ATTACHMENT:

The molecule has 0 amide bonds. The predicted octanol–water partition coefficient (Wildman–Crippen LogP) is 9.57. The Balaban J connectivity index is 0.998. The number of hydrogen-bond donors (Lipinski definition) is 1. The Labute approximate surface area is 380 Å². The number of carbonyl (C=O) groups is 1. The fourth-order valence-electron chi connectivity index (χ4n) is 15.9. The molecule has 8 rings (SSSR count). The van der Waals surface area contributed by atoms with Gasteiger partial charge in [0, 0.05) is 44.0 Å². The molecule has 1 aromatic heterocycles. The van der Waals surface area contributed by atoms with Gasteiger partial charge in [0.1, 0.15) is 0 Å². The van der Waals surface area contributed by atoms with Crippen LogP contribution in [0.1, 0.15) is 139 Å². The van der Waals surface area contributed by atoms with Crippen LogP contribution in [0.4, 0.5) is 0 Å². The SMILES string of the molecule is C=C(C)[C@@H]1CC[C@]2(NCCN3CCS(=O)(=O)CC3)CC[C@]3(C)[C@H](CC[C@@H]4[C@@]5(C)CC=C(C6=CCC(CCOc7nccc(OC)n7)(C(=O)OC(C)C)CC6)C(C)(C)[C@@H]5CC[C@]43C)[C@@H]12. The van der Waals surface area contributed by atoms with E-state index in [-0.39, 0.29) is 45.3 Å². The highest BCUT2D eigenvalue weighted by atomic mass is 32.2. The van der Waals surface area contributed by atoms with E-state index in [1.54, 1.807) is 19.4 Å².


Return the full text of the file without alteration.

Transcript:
The molecule has 0 amide bonds. The predicted octanol–water partition coefficient (Wildman–Crippen LogP) is 9.57. The Balaban J connectivity index is 0.998. The number of hydrogen-bond donors (Lipinski definition) is 1. The Labute approximate surface area is 380 Å². The number of carbonyl (C=O) groups is 1. The fourth-order valence-electron chi connectivity index (χ4n) is 15.9. The molecule has 8 rings (SSSR count). The van der Waals surface area contributed by atoms with Gasteiger partial charge in [0, 0.05) is 44.0 Å². The molecule has 1 aromatic heterocycles. The van der Waals surface area contributed by atoms with Gasteiger partial charge in [0.1, 0.15) is 0 Å². The van der Waals surface area contributed by atoms with Crippen LogP contribution in [0.1, 0.15) is 139 Å². The van der Waals surface area contributed by atoms with Crippen LogP contribution in [0.4, 0.5) is 0 Å². The SMILES string of the molecule is C=C(C)[C@@H]1CC[C@]2(NCCN3CCS(=O)(=O)CC3)CC[C@]3(C)[C@H](CC[C@@H]4[C@@]5(C)CC=C(C6=CCC(CCOc7nccc(OC)n7)(C(=O)OC(C)C)CC6)C(C)(C)[C@@H]5CC[C@]43C)[C@@H]12. The van der Waals surface area contributed by atoms with E-state index in [-0.39, 0.29) is 45.3 Å². The highest BCUT2D eigenvalue weighted by atomic mass is 32.2. The van der Waals surface area contributed by atoms with E-state index in [1.54, 1.807) is 19.4 Å².